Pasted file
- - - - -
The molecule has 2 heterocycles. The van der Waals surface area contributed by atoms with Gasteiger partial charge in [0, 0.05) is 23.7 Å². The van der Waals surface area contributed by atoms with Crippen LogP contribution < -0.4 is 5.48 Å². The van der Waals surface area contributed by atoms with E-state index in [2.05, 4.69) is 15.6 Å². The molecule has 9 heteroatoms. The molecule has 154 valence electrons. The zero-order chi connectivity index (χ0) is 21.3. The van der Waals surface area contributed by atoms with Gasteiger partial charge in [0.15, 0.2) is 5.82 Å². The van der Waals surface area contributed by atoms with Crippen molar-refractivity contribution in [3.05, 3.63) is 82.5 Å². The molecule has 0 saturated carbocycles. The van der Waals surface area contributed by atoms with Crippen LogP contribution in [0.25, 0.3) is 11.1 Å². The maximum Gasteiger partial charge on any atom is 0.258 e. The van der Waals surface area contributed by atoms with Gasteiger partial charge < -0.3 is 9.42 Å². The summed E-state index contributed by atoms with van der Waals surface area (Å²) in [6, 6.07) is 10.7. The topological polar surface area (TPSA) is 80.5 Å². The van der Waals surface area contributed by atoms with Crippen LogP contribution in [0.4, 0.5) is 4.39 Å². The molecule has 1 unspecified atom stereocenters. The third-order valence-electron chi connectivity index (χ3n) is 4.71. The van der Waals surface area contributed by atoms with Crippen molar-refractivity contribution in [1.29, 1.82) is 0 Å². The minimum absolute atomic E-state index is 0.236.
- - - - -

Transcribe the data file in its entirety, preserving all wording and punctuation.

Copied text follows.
The molecule has 2 heterocycles. The van der Waals surface area contributed by atoms with Gasteiger partial charge in [0, 0.05) is 23.7 Å². The van der Waals surface area contributed by atoms with Crippen LogP contribution < -0.4 is 5.48 Å². The van der Waals surface area contributed by atoms with E-state index in [2.05, 4.69) is 15.6 Å². The molecule has 9 heteroatoms. The molecule has 154 valence electrons. The zero-order chi connectivity index (χ0) is 21.3. The van der Waals surface area contributed by atoms with Gasteiger partial charge in [0.15, 0.2) is 5.82 Å². The van der Waals surface area contributed by atoms with Crippen molar-refractivity contribution in [3.05, 3.63) is 82.5 Å². The molecule has 0 saturated carbocycles. The van der Waals surface area contributed by atoms with Crippen LogP contribution in [0.25, 0.3) is 11.1 Å². The maximum Gasteiger partial charge on any atom is 0.258 e. The van der Waals surface area contributed by atoms with Gasteiger partial charge < -0.3 is 9.42 Å². The summed E-state index contributed by atoms with van der Waals surface area (Å²) in [6, 6.07) is 10.7. The topological polar surface area (TPSA) is 80.5 Å². The van der Waals surface area contributed by atoms with Crippen LogP contribution in [0.4, 0.5) is 4.39 Å². The molecule has 1 unspecified atom stereocenters. The third-order valence-electron chi connectivity index (χ3n) is 4.71. The van der Waals surface area contributed by atoms with Crippen molar-refractivity contribution in [1.29, 1.82) is 0 Å². The minimum absolute atomic E-state index is 0.236.